The Next Sketch

Blue Cranes Among the Dusty Merino Sheep, 8 February 2019. Copyright 2019 Forgotten Fields. All rights reserved.
Blue cranes among the dusty Merino sheep. Taken earlier this year in February (summer in South Africa).

I am slowly accepting the completion of the “Mist on the Mountain” poem. There is almost always at this stage of an artwork a suspicion in me that I have left some word—some line or stanza—unturned, that there is some idea upon which I can improve; and so I try this and that but invariably return to the version that appears in the final draft.

These last little experiments are reverberations of the writing process: so caught up is one in a cycle of exploring, critiquing and refining, one is left spinning for a time after the work is done; but as I endlessly recite the final draft—I must now surely have done so more than a thousand times (this is not an exaggeration on my part)—it begins to feel “right”.

The while I look tentatively at the next sketch.

My list1 suggests “The Batis II”, a haiku conceived as a companion to “The Batis I”, but since I have applied its concept to the “Feather” and “Zephyr” haiku set, it is pointless to pursue. “Dust and Blue”, therefore, is next. The working title refers to a sight in late December 20172 of dusty Merino Sheep3 against the hillsides and Blue Cranes4 against the sky.

Yesterday, I read through the initial draft of the sketch—three rough free-verse variations that came to me upon surveying the scene—and extracted from them a potential framework for the verse’s ultimate traditional—that is, lyric—structure. Already I see its potential—but first I must recite “Mist on the Mountain” a few thousand times more.

  1. I posted an updated version of the poem list yesterday.
  2. Summer in South Africa (December to February)
  3. Merino Sheep, taken in January (midsummer in South Africa) last year.
  4. Blue Cranes, taken in early autumn (March to May in South Africa) last year.

To my amazement, I have chosen a final variation for the last stanza of “Mist on the Mountain”, and the poem is complete! I shall now spend a few more days reviewing it—that is, reading, reciting and editing it where necessary—but I mark it on my list as a finished work. I should add that there is an alternative version of the poem which I keep as a personal indulgence rather than a possibility for the collection. It differs from the final draft in the first three stanzas where a few significant words are replaced, and in the fourth stanza where I use an anecdotal approach.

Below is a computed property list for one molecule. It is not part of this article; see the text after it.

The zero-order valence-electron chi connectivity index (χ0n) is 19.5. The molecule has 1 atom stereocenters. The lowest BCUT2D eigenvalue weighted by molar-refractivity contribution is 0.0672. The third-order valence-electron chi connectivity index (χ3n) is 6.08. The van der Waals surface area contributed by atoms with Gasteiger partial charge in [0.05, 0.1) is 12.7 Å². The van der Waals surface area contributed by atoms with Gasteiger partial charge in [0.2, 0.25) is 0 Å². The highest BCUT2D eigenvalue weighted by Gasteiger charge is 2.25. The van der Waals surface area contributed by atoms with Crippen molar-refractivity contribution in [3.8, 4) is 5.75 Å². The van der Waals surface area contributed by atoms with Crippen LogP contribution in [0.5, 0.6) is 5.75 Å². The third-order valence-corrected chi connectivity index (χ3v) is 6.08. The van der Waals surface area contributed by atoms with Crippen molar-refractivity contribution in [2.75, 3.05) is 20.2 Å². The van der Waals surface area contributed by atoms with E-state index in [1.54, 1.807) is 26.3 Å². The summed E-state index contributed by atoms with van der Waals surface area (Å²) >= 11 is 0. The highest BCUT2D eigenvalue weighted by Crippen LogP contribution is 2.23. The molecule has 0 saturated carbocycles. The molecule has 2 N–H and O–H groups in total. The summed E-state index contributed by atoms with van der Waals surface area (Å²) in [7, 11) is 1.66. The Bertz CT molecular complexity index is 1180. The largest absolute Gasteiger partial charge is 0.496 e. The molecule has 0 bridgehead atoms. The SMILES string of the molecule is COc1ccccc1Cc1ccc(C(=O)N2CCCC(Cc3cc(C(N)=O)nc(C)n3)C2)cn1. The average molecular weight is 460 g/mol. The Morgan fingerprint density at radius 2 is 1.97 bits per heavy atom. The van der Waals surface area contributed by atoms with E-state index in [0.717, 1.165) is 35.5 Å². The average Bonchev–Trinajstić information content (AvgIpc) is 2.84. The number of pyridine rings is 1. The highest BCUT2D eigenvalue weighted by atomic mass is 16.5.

Poetry Publication Progress (2019-10-16)

A Poem Evolves, Yet Again

Yesterday, whilst preparing the near-final draft of the “Mist” poem (previously “Mist from the Mountains”)—that is, extracting from the latest stanza variations the ones I intend to refine for the final draft—there came to me suddenly a new perspective on that ever-challenging closing stanza.

Hitherto, it had been intentionally styled as an anecdote—an afterthought, if you will, to reflect its origin—but a quick (and surprisingly successful) experiment produced a new set of variations that explicitly echo the structure of the rest of the poem, firmly establishing its thematic import.

I must now decide which conceptual approach to embrace as I come to the final draft: one embodying the origin of the stanza—thematically apt but structurally distinct from the rest of the poem—or one approximating the same but structurally alike and integrated—this is my task today.

It is painful to forego an existing set of variations for another altogether new (with its concomitant implications to be determined and applied to the rest of the poem)—but it may be inevitable. Why then write these paragraphs instead of beginning the work? To brace myself should it happen!